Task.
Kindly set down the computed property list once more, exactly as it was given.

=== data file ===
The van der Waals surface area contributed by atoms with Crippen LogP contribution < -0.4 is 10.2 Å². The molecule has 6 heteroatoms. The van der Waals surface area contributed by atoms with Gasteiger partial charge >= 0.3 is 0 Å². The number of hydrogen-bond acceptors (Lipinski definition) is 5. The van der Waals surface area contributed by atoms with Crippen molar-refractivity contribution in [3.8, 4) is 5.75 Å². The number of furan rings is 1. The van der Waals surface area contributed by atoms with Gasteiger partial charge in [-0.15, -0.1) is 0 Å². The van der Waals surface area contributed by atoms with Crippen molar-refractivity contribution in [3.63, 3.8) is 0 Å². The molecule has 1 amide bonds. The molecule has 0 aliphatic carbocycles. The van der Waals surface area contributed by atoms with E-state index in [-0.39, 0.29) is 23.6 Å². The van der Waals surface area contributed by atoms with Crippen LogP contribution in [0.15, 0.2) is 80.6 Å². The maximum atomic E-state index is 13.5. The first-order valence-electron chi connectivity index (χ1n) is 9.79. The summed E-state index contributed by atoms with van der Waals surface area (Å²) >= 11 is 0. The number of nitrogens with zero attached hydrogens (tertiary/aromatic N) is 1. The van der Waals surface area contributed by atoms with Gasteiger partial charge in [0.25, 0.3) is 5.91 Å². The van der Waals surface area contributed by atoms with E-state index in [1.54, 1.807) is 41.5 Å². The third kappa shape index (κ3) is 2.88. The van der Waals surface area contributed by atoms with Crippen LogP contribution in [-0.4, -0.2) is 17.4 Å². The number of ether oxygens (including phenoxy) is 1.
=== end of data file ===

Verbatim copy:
The van der Waals surface area contributed by atoms with Crippen LogP contribution < -0.4 is 10.2 Å². The molecule has 6 heteroatoms. The van der Waals surface area contributed by atoms with Gasteiger partial charge >= 0.3 is 0 Å². The number of hydrogen-bond acceptors (Lipinski definition) is 5. The van der Waals surface area contributed by atoms with Crippen molar-refractivity contribution in [3.8, 4) is 5.75 Å². The number of furan rings is 1. The van der Waals surface area contributed by atoms with Gasteiger partial charge in [-0.15, -0.1) is 0 Å². The van der Waals surface area contributed by atoms with Crippen molar-refractivity contribution in [3.63, 3.8) is 0 Å². The molecule has 1 amide bonds. The molecule has 0 aliphatic carbocycles. The van der Waals surface area contributed by atoms with E-state index in [-0.39, 0.29) is 23.6 Å². The van der Waals surface area contributed by atoms with Crippen LogP contribution in [0.15, 0.2) is 80.6 Å². The maximum atomic E-state index is 13.5. The first-order valence-electron chi connectivity index (χ1n) is 9.79. The summed E-state index contributed by atoms with van der Waals surface area (Å²) >= 11 is 0. The number of nitrogens with zero attached hydrogens (tertiary/aromatic N) is 1. The van der Waals surface area contributed by atoms with Gasteiger partial charge in [0.25, 0.3) is 5.91 Å². The van der Waals surface area contributed by atoms with E-state index in [1.54, 1.807) is 41.5 Å². The third kappa shape index (κ3) is 2.88. The van der Waals surface area contributed by atoms with Crippen LogP contribution in [-0.4, -0.2) is 17.4 Å². The number of ether oxygens (including phenoxy) is 1.